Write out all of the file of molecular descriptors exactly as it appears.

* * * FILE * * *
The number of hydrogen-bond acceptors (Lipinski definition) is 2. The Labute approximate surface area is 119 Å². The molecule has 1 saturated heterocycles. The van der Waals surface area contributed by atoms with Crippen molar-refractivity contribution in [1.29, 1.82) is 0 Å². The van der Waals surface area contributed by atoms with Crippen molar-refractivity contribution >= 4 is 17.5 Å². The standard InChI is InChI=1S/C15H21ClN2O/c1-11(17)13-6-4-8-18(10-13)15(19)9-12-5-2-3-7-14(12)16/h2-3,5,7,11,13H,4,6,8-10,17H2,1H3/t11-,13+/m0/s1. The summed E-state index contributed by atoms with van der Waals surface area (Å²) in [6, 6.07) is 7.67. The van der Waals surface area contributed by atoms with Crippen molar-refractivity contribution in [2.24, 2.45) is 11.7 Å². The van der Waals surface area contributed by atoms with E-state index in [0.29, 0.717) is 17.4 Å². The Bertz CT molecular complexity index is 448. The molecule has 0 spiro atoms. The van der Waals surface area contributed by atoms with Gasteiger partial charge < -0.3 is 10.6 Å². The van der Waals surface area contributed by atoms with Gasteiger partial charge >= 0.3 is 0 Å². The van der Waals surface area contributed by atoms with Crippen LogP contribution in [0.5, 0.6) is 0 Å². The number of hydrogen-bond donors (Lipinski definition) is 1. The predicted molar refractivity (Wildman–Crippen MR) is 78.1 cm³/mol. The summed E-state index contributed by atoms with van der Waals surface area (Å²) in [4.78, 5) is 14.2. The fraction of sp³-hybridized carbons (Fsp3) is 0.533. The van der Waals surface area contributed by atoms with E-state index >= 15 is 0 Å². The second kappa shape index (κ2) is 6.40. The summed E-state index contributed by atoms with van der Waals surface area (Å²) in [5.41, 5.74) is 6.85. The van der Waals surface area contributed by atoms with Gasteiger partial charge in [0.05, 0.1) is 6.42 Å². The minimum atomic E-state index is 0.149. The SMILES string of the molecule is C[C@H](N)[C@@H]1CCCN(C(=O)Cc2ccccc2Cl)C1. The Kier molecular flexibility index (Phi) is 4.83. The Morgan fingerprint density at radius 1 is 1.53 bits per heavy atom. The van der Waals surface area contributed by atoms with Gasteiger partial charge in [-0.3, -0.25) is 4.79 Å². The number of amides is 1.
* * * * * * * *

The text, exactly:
The number of hydrogen-bond acceptors (Lipinski definition) is 2. The Labute approximate surface area is 119 Å². The molecule has 1 saturated heterocycles. The van der Waals surface area contributed by atoms with Crippen molar-refractivity contribution in [1.29, 1.82) is 0 Å². The van der Waals surface area contributed by atoms with Crippen molar-refractivity contribution >= 4 is 17.5 Å². The standard InChI is InChI=1S/C15H21ClN2O/c1-11(17)13-6-4-8-18(10-13)15(19)9-12-5-2-3-7-14(12)16/h2-3,5,7,11,13H,4,6,8-10,17H2,1H3/t11-,13+/m0/s1. The summed E-state index contributed by atoms with van der Waals surface area (Å²) in [6, 6.07) is 7.67. The van der Waals surface area contributed by atoms with Crippen molar-refractivity contribution in [2.24, 2.45) is 11.7 Å². The van der Waals surface area contributed by atoms with E-state index in [0.29, 0.717) is 17.4 Å². The Bertz CT molecular complexity index is 448. The molecule has 0 spiro atoms. The van der Waals surface area contributed by atoms with Gasteiger partial charge < -0.3 is 10.6 Å². The van der Waals surface area contributed by atoms with Gasteiger partial charge >= 0.3 is 0 Å². The van der Waals surface area contributed by atoms with Crippen LogP contribution in [0.5, 0.6) is 0 Å². The number of hydrogen-bond donors (Lipinski definition) is 1. The predicted molar refractivity (Wildman–Crippen MR) is 78.1 cm³/mol. The summed E-state index contributed by atoms with van der Waals surface area (Å²) in [4.78, 5) is 14.2. The fraction of sp³-hybridized carbons (Fsp3) is 0.533. The van der Waals surface area contributed by atoms with E-state index >= 15 is 0 Å². The second kappa shape index (κ2) is 6.40. The summed E-state index contributed by atoms with van der Waals surface area (Å²) in [5.41, 5.74) is 6.85. The van der Waals surface area contributed by atoms with Gasteiger partial charge in [0.05, 0.1) is 6.42 Å². The minimum atomic E-state index is 0.149. The SMILES string of the molecule is C[C@H](N)[C@@H]1CCCN(C(=O)Cc2ccccc2Cl)C1. The Kier molecular flexibility index (Phi) is 4.83. The Morgan fingerprint density at radius 1 is 1.53 bits per heavy atom. The van der Waals surface area contributed by atoms with Gasteiger partial charge in [-0.3, -0.25) is 4.79 Å². The number of amides is 1.